Northwestern Events Calendar


Applied Microeconomics Lunch Seminar

When: Thursday, May 18, 2023
11:00 AM - 12:00 PM Central

Where: Kellogg Global Hub, 3301, 2211 Campus Drive, Evanston, IL 60208 map it

Audience: Faculty/Staff - Post Docs/Docs - Graduate Students

Contact: Mariya Acherkan  

Group: Department of Economics: Applied Microeconomics Lunch

Category: Academic, Lectures & Meetings


Speaker: Anastasiia Evdokimova 

Title: Does the Internet Improve Health Behavior? Costly Information Acquisition Under Heterogeneity in Health-Related Risk Perception

Abstract: This study explores the impact of online health information (OHI) acquisition on health-related behavior and investigates the underlying mechanism to address heterogeneity in its effects. The phenomenon of cyberchondria, characterized by unwarranted concerns based on online search results, has raised doubts regarding the potential benefits of OHI. I propose that the acquisition of OHI is a costly process influenced by individuals' heterogeneous risk perception of health-related information. Some individuals find it more difficult to be convinced of their healthiness compared to others, irrespective of the information source. To examine this, I develop a rational inattention model incorporating a novel cost function that captures heterogeneity in health-related risk perception and results in confirmation bias. Empirical evidence supports our theoretical framework, revealing that OHI usage is associated with increased health utilization overall. Furthermore, we find that individuals with lower risk tolerance regarding their health status exhibit even higher rates of health utilization when utilizing OHI.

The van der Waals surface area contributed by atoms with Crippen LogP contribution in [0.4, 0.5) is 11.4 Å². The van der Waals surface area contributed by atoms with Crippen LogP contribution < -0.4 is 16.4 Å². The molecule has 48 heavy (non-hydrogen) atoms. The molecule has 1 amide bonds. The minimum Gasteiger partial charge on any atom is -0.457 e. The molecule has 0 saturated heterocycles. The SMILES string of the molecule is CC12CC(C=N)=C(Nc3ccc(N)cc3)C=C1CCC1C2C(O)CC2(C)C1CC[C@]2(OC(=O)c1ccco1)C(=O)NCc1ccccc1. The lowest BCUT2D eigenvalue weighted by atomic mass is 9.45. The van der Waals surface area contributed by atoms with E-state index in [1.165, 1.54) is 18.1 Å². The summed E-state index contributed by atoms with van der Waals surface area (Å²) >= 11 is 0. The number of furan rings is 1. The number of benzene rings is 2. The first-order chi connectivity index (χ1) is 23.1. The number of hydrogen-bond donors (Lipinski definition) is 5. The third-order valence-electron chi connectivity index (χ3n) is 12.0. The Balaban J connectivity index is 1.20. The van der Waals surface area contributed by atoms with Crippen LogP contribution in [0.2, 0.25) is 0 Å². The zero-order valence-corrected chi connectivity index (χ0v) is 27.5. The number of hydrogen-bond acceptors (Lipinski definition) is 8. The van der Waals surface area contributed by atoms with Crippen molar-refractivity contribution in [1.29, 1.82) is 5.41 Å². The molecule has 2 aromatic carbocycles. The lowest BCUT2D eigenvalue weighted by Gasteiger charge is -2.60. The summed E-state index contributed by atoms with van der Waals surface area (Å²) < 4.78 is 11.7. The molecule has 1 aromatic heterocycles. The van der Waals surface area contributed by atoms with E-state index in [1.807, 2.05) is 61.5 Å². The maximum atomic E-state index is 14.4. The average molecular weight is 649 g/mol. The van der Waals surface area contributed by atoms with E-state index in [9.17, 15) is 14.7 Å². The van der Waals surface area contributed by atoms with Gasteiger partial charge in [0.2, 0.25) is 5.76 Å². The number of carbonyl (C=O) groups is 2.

Speaker: Roma Poberegski
Title: “Interlocking directorates, competition, and innovation”

Abstract: “Holding concurrent seats on boards of rival firms, 'horizontal directors' dampen competition and increase firm performance. In the cross-section of public US firms, losing an interlock with a competitor decreases returns by 2 to 3 percentage points. I propose a mechanism of market segmentation where horizontal directors steer firms away from fierce direct competition. Using data on patenting, I show that horizontal interlocks help firms maintain distance in the competitive space and reduce redundancy, increasing innovation quantity and quality by 15 to 35 percent.”

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